• A mid-afternoon veiw down the expanse of Isle Royale National Park.  Photo taken from the Mount Ojibway Fire Tower.

    Isle Royale

    National Park Michigan

Geology and Soils

The current land mass of Isle Royale is the result of a geologic syncline (a fold in rock layers) that formed the Lake Superior basin. One end of the fold forms Isle Royale, while the other forms the Keweenaw Peninsula. There are two major bedrock formations on the island: the Portage Lake Lava series, covering about 85% of the island, and the Copper Harbor Conglomerates, covering about 15% of the island. These geologic formations were modified by four glacial periods, with the last ice-advance occurring some 12,000 years ago. This ice-advance altered the ridges and valleys, leaving a relatively thin mantle of glacial deposits, which are only a few inches to about 4 feet in depth. The thinnest deposits are usually located near the present day shorelines of Lake Superior. As the glacier retreated from the Lake Superior basin, its subsequent melt waters began to create many distinct lakes.

Prior to Lake Superior were two major lake levels that influenced the soils on Isle Royale. Evidence of these different lake levels and the landforms they created is found throughout the island, but it is most obvious on the western end. Beach ridges, wave cut terraces, and barrier bars are numerous around Feldtmann Lake, Grace Harbor, and in the Siskiwit River basin.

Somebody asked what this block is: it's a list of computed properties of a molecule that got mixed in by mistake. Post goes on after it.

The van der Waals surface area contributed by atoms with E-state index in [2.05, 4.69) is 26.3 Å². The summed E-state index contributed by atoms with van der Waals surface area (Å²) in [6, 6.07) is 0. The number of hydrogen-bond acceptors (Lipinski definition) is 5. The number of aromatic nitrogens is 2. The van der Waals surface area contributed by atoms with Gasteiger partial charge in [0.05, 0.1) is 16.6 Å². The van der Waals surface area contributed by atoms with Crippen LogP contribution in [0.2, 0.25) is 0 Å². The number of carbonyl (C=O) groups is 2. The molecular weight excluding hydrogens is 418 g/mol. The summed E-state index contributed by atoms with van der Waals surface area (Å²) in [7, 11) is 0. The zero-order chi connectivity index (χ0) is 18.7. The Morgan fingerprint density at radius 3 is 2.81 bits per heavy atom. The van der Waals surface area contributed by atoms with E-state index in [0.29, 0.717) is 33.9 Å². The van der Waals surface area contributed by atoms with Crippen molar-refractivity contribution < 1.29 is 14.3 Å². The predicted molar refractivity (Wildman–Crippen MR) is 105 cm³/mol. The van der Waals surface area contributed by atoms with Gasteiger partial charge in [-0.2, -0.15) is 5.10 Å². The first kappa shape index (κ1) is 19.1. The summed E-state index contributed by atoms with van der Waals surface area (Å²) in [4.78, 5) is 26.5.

The soils of Isle Royale are greatly influenced by their parent material (bedrock), climate, vegetation, chemical changes, time, and by the activity of earthworms and other living organisms. Changing lake levels and deposition of soil components by wind are also important factors that modify soils on the island.

Lowland soils comprise about 20% of the island. They are typically over four feet in depth, are generally very poorly drained, and are formed from woody or herbaceous vegetation. Upland soils comprise most of the soil deposits on the island. They are usually well-drained on the ridges, with deeper soils on the more gradual south slopes and shallower soils on the steeper north slopes. Hiking trails often traverse the many places where bedrock is exposed and there is little or no soil horizon.

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